Prop 53 is opposed by a broad, bipartisan coalition of organizations including the California Professional Firefighters, California Chamber of Commerce, California Hospital Association, California State Sheriffs Association, firefighters, paramedics, family farmers, environmentalists, law enforcement, and local governments. Prop 53 takes away local control by requiring a statewide vote even for some local infrastructure projects. The measure would add new layers of bureaucracy and red tape that will delay or derail needed improvements to critical infrastructure, including after emergencies and natural disasters. Here are some facts:
Prop 53 Erodes Local Control by Requiring Statewide Vote for Some Local Projects.
Under this measure, cities and towns that want to come together with the state and form a JPA to issue revenue bonds to upgrade local water systems, roads, bridges, and universities would have to put their project on a statewide ballot.
That means voters in faraway regions could veto some local projects your community needs and supports – even though those distant voters don’t use, won’t pay for, and don’t care about your local community improvements.
That’s why groups representing California’s cities, counties and local water agencies, including the League of California Cities and Association of California Water Agencies, all oppose Prop 53.
Prop 53 Jeopardizes Ability to Repair Outdated Infrastructure.
Our communities already suffer from a massive backlog of local infrastructure needs, including outdated water supply and delivery systems, unsafe bridges, overpasses and freeways, and community hospitals that need to be upgraded to make them earthquake safe.
Reliable Infrastructure is critical to public safety. This measure erodes local control and creates new hurdles that could block communities from upgrading critical infrastructure such as bridges, water systems and hospitals.” - Sheriff Donny Youngblood, President, California State Sheriffs’ Association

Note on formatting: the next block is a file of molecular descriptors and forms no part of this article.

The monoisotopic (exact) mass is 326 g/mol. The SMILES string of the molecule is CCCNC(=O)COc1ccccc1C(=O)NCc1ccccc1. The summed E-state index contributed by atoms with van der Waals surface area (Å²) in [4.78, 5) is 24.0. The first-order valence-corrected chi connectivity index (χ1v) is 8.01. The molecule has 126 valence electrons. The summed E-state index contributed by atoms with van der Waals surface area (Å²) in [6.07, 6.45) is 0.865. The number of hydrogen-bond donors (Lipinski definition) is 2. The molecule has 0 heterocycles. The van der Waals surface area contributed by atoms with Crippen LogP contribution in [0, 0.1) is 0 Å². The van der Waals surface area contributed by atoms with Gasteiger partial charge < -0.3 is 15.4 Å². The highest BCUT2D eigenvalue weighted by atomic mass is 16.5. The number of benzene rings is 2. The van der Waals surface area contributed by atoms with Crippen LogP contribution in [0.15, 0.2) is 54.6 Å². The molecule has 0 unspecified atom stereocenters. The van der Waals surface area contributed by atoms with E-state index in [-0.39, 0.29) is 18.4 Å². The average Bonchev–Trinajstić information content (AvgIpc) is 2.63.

Prop 53 Threatens Water Supply and Drought Preparedness.
The Association of California Water Agencies says: “Prop 53 could threaten a wide range of local water projects including storage, desalination, recycling and other vital projects to protect our water supply and access to clean, safe drinking water. Prop 53 will definitely impede our ability to prepare for future droughts.”
Prop 53 Contains No Exemptions for Emergencies or Natural Disasters.
Because Prop 53 fails to contain an exemption for emergencies, in cases of an earthquake or flood, the state and local governments may need to wait as long as two years in order to get voter approval to begin rebuilding damaged or destroyed roads, freeways, bridges, hospitals and water delivery systems.
California Professional Firefighters, representing 30,000 firefighters and paramedics, warns: “Prop 53 irresponsibly fails to contain an exemption for natural disasters or major emergencies. That flaw could delay our state’s ability to rebuild critical infrastructure following earthquakes, wildfires, floods or other natural or man-made disasters.
Prop 53 Makes No Fiscal Sense.
Private investors bear the financial risk for revenue bonds, not the state or its general fund. And revenue bonds are repaid by users of a project who directly benefit, not taxpayers. For instance, repairs to a bridge would be paid by tolls on the bridge, or customers in a specific water district would pay to build a water recycling plant, not taxpayers. It makes no sense to have a statewide election on projects not financed by taxpayers for which the state and local governments bear none of the financial risk.
Prop 53 is Financed and Promoted by Multi-millionaire with a Personal Agenda.
This measure is financed entirely by one multi-millionaire and his family, who are spending millions in an attempt to disrupt a single water infrastructure project. Irrespective of one’s position on that single project, his initiative has far-reaching, negative implications for other infrastructure projects throughout California. We cannot allow one wealthy person to abuse the initiative system to push his narrow personal agenda.